With regard to fastening, mounting, attaching or connecting the components of devices of the present invention, unless specifically described as otherwise, conventional fasteners such as screws, rivets, toggles, pins and the like may be used. Other fastening or attachment means appropriate for connecting components include friction fitting, adhesives, welding and soldering, the latter particularly with regard to electrical or processing components or systems of the devices. Any suitable electronic, electrical, communication, computer or processing components may be used, including any suitable electrical components and circuitry, light sources, wires, wireless components, sensors, chips, boards, micro-processing or control system components, software, firmware, hardware, etc.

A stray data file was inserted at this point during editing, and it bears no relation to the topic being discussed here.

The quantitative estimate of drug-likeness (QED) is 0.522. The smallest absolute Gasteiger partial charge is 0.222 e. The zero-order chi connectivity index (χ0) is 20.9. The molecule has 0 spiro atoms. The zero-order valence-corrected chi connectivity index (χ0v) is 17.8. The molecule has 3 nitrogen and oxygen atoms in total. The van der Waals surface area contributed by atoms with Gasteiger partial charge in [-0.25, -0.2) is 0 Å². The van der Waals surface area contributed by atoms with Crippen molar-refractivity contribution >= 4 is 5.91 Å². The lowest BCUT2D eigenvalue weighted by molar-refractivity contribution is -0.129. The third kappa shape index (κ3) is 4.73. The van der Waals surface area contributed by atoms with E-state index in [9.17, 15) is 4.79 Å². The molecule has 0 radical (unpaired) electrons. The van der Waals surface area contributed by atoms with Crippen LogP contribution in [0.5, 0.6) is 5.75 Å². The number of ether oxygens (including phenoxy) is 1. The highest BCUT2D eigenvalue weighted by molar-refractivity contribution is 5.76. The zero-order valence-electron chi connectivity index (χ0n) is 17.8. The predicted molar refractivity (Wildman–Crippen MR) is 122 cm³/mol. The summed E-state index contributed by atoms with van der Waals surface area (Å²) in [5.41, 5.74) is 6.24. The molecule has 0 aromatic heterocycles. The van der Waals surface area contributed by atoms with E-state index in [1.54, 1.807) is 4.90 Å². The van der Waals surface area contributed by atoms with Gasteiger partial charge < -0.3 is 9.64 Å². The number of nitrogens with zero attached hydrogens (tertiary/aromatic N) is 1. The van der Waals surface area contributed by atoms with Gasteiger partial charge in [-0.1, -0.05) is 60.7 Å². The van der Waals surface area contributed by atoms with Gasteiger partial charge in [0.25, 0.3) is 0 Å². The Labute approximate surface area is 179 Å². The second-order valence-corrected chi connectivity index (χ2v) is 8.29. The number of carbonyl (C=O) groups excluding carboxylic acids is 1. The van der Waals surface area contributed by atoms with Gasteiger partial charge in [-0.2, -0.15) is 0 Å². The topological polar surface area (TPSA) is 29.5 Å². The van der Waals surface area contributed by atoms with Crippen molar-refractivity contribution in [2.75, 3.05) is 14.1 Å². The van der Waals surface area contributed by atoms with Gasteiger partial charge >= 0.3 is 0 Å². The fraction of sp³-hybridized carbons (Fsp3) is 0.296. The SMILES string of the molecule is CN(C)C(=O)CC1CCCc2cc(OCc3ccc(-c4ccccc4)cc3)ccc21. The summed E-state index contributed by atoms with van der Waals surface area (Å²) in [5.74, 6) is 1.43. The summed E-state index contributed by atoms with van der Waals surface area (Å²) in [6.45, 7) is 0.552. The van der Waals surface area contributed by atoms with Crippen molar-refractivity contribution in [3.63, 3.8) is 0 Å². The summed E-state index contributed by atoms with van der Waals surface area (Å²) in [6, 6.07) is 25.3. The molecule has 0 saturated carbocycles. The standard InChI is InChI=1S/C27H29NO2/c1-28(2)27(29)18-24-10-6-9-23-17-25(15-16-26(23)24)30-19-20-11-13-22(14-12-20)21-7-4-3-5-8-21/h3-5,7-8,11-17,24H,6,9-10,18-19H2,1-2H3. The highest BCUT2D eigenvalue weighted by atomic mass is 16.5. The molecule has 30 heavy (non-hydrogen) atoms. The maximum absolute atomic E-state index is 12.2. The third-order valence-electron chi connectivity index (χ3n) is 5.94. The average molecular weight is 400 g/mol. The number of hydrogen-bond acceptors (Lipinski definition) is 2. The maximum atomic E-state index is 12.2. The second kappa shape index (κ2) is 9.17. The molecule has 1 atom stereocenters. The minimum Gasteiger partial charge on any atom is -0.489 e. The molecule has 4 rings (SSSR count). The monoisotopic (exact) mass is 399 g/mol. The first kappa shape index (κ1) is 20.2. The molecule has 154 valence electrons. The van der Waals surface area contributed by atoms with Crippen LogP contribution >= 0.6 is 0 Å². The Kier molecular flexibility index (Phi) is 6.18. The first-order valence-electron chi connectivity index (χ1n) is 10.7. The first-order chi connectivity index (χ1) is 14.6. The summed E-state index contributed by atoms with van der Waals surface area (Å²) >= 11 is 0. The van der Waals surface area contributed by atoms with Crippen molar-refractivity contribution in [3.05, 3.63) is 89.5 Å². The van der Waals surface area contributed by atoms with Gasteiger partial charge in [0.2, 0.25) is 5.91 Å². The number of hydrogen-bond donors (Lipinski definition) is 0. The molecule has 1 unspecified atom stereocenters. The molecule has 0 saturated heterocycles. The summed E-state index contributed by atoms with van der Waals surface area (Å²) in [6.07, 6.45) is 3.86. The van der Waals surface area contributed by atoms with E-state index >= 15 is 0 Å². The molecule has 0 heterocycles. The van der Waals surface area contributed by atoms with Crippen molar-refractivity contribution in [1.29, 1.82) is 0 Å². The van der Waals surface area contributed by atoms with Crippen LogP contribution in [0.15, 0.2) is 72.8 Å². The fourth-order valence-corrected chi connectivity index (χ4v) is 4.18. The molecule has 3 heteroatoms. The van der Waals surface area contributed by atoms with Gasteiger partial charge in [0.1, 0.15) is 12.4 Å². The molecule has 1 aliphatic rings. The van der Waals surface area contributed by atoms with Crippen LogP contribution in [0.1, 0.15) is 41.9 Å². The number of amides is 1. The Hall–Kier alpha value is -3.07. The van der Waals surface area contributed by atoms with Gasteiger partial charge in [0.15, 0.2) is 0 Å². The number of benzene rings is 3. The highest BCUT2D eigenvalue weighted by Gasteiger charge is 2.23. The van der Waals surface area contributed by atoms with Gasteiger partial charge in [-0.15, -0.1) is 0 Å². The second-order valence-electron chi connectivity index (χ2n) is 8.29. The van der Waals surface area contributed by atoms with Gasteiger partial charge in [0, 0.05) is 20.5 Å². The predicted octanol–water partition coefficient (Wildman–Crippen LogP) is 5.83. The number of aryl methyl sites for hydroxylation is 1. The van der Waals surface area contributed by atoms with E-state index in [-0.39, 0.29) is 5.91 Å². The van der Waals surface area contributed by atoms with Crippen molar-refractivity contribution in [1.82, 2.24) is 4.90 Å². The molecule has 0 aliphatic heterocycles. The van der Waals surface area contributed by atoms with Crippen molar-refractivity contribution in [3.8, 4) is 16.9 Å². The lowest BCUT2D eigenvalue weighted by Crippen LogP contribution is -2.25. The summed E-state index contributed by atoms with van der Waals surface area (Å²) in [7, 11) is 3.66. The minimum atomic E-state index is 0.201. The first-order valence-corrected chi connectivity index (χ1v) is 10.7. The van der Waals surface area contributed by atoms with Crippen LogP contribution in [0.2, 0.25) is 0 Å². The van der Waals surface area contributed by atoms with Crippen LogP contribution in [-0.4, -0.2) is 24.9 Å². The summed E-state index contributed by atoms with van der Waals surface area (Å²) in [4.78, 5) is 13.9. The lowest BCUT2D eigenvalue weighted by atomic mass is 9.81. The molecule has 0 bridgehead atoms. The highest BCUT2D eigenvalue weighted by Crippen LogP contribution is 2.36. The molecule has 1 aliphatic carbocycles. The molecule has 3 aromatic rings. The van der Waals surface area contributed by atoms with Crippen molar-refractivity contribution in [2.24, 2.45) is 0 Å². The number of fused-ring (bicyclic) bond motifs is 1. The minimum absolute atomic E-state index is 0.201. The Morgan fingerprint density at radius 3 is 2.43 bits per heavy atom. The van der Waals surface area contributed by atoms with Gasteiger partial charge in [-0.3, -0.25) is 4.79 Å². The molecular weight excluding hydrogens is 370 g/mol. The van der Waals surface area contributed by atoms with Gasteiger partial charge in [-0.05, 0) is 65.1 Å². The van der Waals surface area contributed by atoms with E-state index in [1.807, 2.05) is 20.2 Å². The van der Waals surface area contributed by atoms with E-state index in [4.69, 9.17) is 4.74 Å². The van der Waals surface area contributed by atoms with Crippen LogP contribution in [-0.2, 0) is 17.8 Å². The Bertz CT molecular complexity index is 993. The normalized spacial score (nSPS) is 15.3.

FIG. 1 depicts a schematic drawing of a lighting system 10 in a pillow according to one embodiment of present invention. The system includes light modules 12 connected by wires 14 to a power source 16 and a CPU 18. The modules 12 are disposed between two layers of cushioned material 20. As depicted in FIG. 1, the CPU 18 is an integrated circuit that is integrated into the power source 16. Alternatively, the CPU is a separate component. An activation switch 22 that can activate and de-activate (or turn “on” and “off”) the system 10 is connected by a wire 24 to the power source 16. Further, a slide activation or other suitable switch 26 that can activate, de-activate, or test the system 10 is integrated into the power source 16. Alternatively, the slide activation switch 26 is a separate component. FIG. 8 depicts additional exemplary embodiments of the present invention as used in pillows.